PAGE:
While this would certainly apply to the money you make, the formula is not that you give 100 percent of your income to God, for God knows you need the money for the necessities of life. The teaching is that once you have given God some of the money you earn, don’t feel that you have bought off an obligation. God wants to share in some of your time and energy, so the 100 percent formula relates to your calendar as well as your wallet.

The point is that you have been made in the image and likeness of God. God loves you. God keeps your picture in the divine wallet and on the heavenly refrigerator. Jesus did not care about the tax, for his real concern was that you live into the image and likeness of the God who lovingly created you.

You begin to live into the image and likeness of God by conforming your life to be more like Jesus’ life.

To live more fully into that image and likeness of God that is in you, give back your heart to God – for it is God’s anyway. In answer to the question, “What are the things that are God’s which we are to give back to God?” the answer is, “You.”


Categories: Syndicated Blogs

Expect the Unexpected.

October 8, 2020 - 9:24pm

The readings set in the Churches Lectionary this week are from Exodus 32 and Matthew 22 and are about the unexpected.  We live in a world of the unexpected. Just look at events over the last year or so with fire, flood, political incompetence and a Pandemic. Moses has been up on the mountain for a long time and the people are getting worried, even scared.  They don’t really know where Moses has gone, or why—they don’t understand.  Like so many times during their journey, they are confused and scared, and they lose faith which is not surprising.  They ask Aaron to make gods for them and he makes a golden calf which of course God sees. 

God tells Moses to go back down to the people, whom God threatens to destroy.  God’s anger is not so surprising, but Moses begs God to reconsider, and reminds God of the promises made to Abraham and Isaac and Jacob. Then comes the surprise, the unexpected:  God changes his mind and relents. 

In Matthew we have the strange story of the king who held a wedding banquet for his son.  The invited guests would not come, so the king sent his slaves out to bring people in from the street. He seems surprised to find a guest who is not dressed “appropriately,” and orders the slaves to bind the man and toss him “into the outer darkness, where there will be weeping and gnashing of teeth.” We might think that this is just a strange, rude, unkind man, full of himself and his power as king.  We might think this is just an odd story, if it weren’t for the opening sentence of this passage: 

“Once more Jesus spoke to the people in parables, saying: ‘the kingdom of heaven may be compared to a king who gave a wedding banquet for his son.’” “The kingdom of heaven may be compared to….”  We get the part about the kingdom of heaven being like a wedding banquet.  The story starts out in a seemingly normal way, but quickly takes a strange turn when the guests refuse to attend the party.  This is unexpected behaviour.  We can understand the connection between the kingdom of heaven and people being invited in from the streets—this makes sense to us. 

But then there is the unexpected behaviour of the king toward one of the guests who was probably poor and from the streets but isn’t dressed in appropriate wedding clothes. The king has him bound and thrown out into the darkness.  What does this say about the kingdom of heaven? We are shocked and surprised, as were those listening to Jesus because in many cultures, hospitality was very important to people.  It would have been unforgivable for guests or hosts to behave in such a manner.  The listeners would have been shocked and offended, especially when Jesus compared this story to the kingdom of heaven.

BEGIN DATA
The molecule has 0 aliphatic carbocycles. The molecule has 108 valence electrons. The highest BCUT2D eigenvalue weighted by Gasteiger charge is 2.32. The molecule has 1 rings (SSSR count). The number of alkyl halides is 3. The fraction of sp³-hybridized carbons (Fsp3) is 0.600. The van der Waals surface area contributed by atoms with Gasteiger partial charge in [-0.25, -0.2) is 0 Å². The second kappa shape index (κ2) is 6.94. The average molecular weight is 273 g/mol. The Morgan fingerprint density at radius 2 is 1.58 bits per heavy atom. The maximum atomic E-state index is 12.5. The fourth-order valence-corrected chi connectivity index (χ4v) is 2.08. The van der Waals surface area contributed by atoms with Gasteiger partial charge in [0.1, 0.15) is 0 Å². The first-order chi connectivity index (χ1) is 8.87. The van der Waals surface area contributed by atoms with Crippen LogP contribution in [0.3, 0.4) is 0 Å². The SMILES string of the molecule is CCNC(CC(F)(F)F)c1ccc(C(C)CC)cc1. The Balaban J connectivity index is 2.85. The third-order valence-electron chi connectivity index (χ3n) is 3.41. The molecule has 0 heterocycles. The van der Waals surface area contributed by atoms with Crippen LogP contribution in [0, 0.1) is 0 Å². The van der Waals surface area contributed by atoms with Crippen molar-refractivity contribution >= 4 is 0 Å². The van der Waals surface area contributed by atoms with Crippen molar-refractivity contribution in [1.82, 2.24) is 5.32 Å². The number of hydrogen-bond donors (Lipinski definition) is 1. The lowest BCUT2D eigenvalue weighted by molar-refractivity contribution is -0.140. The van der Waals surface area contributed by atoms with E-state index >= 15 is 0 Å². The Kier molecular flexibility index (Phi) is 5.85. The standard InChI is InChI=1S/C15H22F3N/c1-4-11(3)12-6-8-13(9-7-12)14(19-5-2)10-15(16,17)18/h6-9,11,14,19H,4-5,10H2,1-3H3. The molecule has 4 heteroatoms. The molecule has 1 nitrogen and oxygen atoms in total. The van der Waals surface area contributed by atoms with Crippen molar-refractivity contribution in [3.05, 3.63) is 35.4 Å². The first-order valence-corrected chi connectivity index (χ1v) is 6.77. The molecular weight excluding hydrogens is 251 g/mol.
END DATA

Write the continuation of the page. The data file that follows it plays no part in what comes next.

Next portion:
Perhaps that was the point as Jesus often made unusual, surprising or uncomfortable comparisons in his parables.  Once again, he challenges the assumptions of those listening, shocking them with a surprising or unexpected story. But why would he tell such a story about the kingdom of heaven?  It was not just for shock value as Jesus wants to expand people’s perceptions.  He was not saying that the kingdom of heaven is like the king or the banquet or the guests.  He is saying that the kingdom of heaven is beyond our expectations, beyond our assumptions, beyond what we can analyse and think through and get our heads around. 

It is saying to us that there is always more than what we can see. God will always surprise us; will always confront us with the unexpected.  We are called to be open to more and not just to rest in the comfortable assumption that we know all about God. The Parables of Jesus make us uncomfortable.  We don’t know what to do with them, these strange, confusing parables. We usually ignore them or try to find some way to explain them away— “well, this is what this really means.”

But there is a way of understanding them, without taking them literally.  Jesus is deliberately provocative and challenges our preconceived ideas about what God and the kingdom of heaven are like.  We all have our favourite ideas of what the kingdom of heaven might be like.  Jesus is telling us that it will be like nothing we can imagine.  In that over-used phrase, Jesus is inviting us to “think outside the box.” Because the truth is that we cannot know for certain. 

This does not mean we are stupid, but we are human, and our knowledge and our understanding are limited.  Even though we contain a spark of the divine, even though we are made in God’s image, we are not God. The most we can hope for in this lifetime are glimpses—through story and scripture, through prayer and meditation, through music and through our experiences.  If we are open to the Spirit, if we listen, if we pay attention, we can catch a glimpse here and there of the kingdom.

These are the glimpses when Paul the writer of Philippians speaks in the Letter to the Philippians. He says,

Finally, beloved, whatever is true, whatever is honourable,
whatever is just, whatever is pure, whatever is pleasing,
whatever is commendable, if there is any excellence and
if there is anything worthy of praise, think about these things.

These are all things of the kingdom.  The only things Paul left out of his list might be “whatever is surprising, whatever is unexpected.”  It is often through those things that God speaks to us.